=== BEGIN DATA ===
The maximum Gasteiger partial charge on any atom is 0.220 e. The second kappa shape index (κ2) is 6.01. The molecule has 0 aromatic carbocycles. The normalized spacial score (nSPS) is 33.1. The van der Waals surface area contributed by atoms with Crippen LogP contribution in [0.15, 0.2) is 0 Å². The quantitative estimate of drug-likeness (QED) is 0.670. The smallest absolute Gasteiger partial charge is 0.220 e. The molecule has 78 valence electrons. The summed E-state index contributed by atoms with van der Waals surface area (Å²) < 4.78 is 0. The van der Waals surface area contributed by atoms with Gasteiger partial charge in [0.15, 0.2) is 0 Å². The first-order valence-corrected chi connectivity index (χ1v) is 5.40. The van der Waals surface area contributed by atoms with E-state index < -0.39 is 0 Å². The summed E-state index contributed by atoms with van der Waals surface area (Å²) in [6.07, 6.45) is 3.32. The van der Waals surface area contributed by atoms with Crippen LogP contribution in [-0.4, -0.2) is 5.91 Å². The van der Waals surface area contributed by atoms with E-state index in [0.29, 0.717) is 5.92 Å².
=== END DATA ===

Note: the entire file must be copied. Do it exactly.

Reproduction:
The maximum Gasteiger partial charge on any atom is 0.220 e. The second kappa shape index (κ2) is 6.01. The molecule has 0 aromatic carbocycles. The normalized spacial score (nSPS) is 33.1. The van der Waals surface area contributed by atoms with Crippen LogP contribution in [0.15, 0.2) is 0 Å². The quantitative estimate of drug-likeness (QED) is 0.670. The smallest absolute Gasteiger partial charge is 0.220 e. The molecule has 78 valence electrons. The summed E-state index contributed by atoms with van der Waals surface area (Å²) < 4.78 is 0. The van der Waals surface area contributed by atoms with Gasteiger partial charge in [0.15, 0.2) is 0 Å². The first-order valence-corrected chi connectivity index (χ1v) is 5.40. The van der Waals surface area contributed by atoms with E-state index < -0.39 is 0 Å². The summed E-state index contributed by atoms with van der Waals surface area (Å²) in [6.07, 6.45) is 3.32. The van der Waals surface area contributed by atoms with Crippen LogP contribution in [-0.4, -0.2) is 5.91 Å². The van der Waals surface area contributed by atoms with E-state index in [0.29, 0.717) is 5.92 Å².